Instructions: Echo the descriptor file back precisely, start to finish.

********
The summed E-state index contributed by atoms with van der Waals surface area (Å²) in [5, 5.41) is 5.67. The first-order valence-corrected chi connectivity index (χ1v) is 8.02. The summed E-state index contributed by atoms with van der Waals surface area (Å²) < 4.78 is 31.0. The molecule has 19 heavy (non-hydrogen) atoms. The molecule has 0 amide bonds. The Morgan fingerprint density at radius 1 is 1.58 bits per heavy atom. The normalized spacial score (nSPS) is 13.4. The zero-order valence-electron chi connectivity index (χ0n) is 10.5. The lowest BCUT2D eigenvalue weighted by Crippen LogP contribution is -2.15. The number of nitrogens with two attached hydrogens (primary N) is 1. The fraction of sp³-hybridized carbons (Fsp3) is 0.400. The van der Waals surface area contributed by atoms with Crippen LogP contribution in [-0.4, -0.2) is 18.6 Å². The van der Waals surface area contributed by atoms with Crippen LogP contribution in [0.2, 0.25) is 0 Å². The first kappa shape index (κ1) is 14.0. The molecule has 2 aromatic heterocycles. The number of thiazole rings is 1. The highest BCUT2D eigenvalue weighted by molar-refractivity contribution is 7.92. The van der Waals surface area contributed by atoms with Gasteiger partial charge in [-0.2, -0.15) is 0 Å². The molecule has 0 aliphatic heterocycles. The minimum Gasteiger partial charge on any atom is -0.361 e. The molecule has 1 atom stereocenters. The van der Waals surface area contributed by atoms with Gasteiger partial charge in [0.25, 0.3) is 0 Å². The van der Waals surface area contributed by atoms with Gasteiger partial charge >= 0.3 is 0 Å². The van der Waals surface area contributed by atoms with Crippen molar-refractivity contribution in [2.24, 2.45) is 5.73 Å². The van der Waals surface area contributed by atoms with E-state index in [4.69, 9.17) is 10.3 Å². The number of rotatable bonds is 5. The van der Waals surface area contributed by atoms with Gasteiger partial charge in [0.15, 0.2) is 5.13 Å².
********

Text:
The summed E-state index contributed by atoms with van der Waals surface area (Å²) in [5, 5.41) is 5.67. The first-order valence-corrected chi connectivity index (χ1v) is 8.02. The summed E-state index contributed by atoms with van der Waals surface area (Å²) < 4.78 is 31.0. The molecule has 19 heavy (non-hydrogen) atoms. The molecule has 0 amide bonds. The Morgan fingerprint density at radius 1 is 1.58 bits per heavy atom. The normalized spacial score (nSPS) is 13.4. The zero-order valence-electron chi connectivity index (χ0n) is 10.5. The lowest BCUT2D eigenvalue weighted by Crippen LogP contribution is -2.15. The number of nitrogens with two attached hydrogens (primary N) is 1. The fraction of sp³-hybridized carbons (Fsp3) is 0.400. The van der Waals surface area contributed by atoms with Crippen LogP contribution in [-0.4, -0.2) is 18.6 Å². The van der Waals surface area contributed by atoms with Crippen LogP contribution in [0.2, 0.25) is 0 Å². The first kappa shape index (κ1) is 14.0. The molecule has 2 aromatic heterocycles. The number of thiazole rings is 1. The highest BCUT2D eigenvalue weighted by molar-refractivity contribution is 7.92. The van der Waals surface area contributed by atoms with Gasteiger partial charge in [-0.2, -0.15) is 0 Å². The molecule has 0 aliphatic heterocycles. The minimum Gasteiger partial charge on any atom is -0.361 e. The molecule has 1 atom stereocenters. The van der Waals surface area contributed by atoms with Gasteiger partial charge in [0.25, 0.3) is 0 Å². The van der Waals surface area contributed by atoms with Gasteiger partial charge >= 0.3 is 0 Å². The van der Waals surface area contributed by atoms with Crippen molar-refractivity contribution in [2.24, 2.45) is 5.73 Å². The van der Waals surface area contributed by atoms with E-state index in [4.69, 9.17) is 10.3 Å². The number of rotatable bonds is 5. The van der Waals surface area contributed by atoms with Gasteiger partial charge in [0.15, 0.2) is 5.13 Å².